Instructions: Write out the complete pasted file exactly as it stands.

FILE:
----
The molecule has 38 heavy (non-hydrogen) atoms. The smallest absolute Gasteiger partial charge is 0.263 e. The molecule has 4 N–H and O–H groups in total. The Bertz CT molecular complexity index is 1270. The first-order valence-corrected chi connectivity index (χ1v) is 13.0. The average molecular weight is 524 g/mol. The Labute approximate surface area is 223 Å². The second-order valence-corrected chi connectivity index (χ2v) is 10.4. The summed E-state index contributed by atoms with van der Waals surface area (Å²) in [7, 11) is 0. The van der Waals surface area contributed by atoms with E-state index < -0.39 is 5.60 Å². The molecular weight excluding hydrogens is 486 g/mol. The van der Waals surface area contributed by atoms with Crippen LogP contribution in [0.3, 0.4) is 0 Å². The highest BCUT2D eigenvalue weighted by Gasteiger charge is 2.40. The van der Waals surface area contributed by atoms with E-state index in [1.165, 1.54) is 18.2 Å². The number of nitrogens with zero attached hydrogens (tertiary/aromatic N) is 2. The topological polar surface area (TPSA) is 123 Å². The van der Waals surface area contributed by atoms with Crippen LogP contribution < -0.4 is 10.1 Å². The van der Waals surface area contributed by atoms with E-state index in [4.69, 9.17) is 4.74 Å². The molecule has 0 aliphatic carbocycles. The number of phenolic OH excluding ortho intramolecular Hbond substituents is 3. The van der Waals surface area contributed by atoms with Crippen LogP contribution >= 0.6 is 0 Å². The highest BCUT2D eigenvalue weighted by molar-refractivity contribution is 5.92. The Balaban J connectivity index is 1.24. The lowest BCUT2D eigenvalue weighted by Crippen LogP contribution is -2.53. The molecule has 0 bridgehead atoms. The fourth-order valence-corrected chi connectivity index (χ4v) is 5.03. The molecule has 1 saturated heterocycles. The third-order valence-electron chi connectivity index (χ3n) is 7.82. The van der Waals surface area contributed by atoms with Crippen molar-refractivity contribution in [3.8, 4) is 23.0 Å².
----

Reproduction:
The molecule has 38 heavy (non-hydrogen) atoms. The smallest absolute Gasteiger partial charge is 0.263 e. The molecule has 4 N–H and O–H groups in total. The Bertz CT molecular complexity index is 1270. The first-order valence-corrected chi connectivity index (χ1v) is 13.0. The average molecular weight is 524 g/mol. The Labute approximate surface area is 223 Å². The second-order valence-corrected chi connectivity index (χ2v) is 10.4. The summed E-state index contributed by atoms with van der Waals surface area (Å²) in [7, 11) is 0. The van der Waals surface area contributed by atoms with E-state index < -0.39 is 5.60 Å². The molecular weight excluding hydrogens is 486 g/mol. The van der Waals surface area contributed by atoms with Crippen LogP contribution in [0.3, 0.4) is 0 Å². The highest BCUT2D eigenvalue weighted by Gasteiger charge is 2.40. The van der Waals surface area contributed by atoms with E-state index in [1.165, 1.54) is 18.2 Å². The number of nitrogens with zero attached hydrogens (tertiary/aromatic N) is 2. The topological polar surface area (TPSA) is 123 Å². The van der Waals surface area contributed by atoms with Crippen LogP contribution < -0.4 is 10.1 Å². The van der Waals surface area contributed by atoms with E-state index in [4.69, 9.17) is 4.74 Å². The molecule has 0 aliphatic carbocycles. The number of phenolic OH excluding ortho intramolecular Hbond substituents is 3. The van der Waals surface area contributed by atoms with Crippen LogP contribution >= 0.6 is 0 Å². The highest BCUT2D eigenvalue weighted by molar-refractivity contribution is 5.92. The Balaban J connectivity index is 1.24. The lowest BCUT2D eigenvalue weighted by Crippen LogP contribution is -2.53. The molecule has 0 bridgehead atoms. The fourth-order valence-corrected chi connectivity index (χ4v) is 5.03. The molecule has 1 saturated heterocycles. The third-order valence-electron chi connectivity index (χ3n) is 7.82. The van der Waals surface area contributed by atoms with Crippen molar-refractivity contribution in [3.8, 4) is 23.0 Å².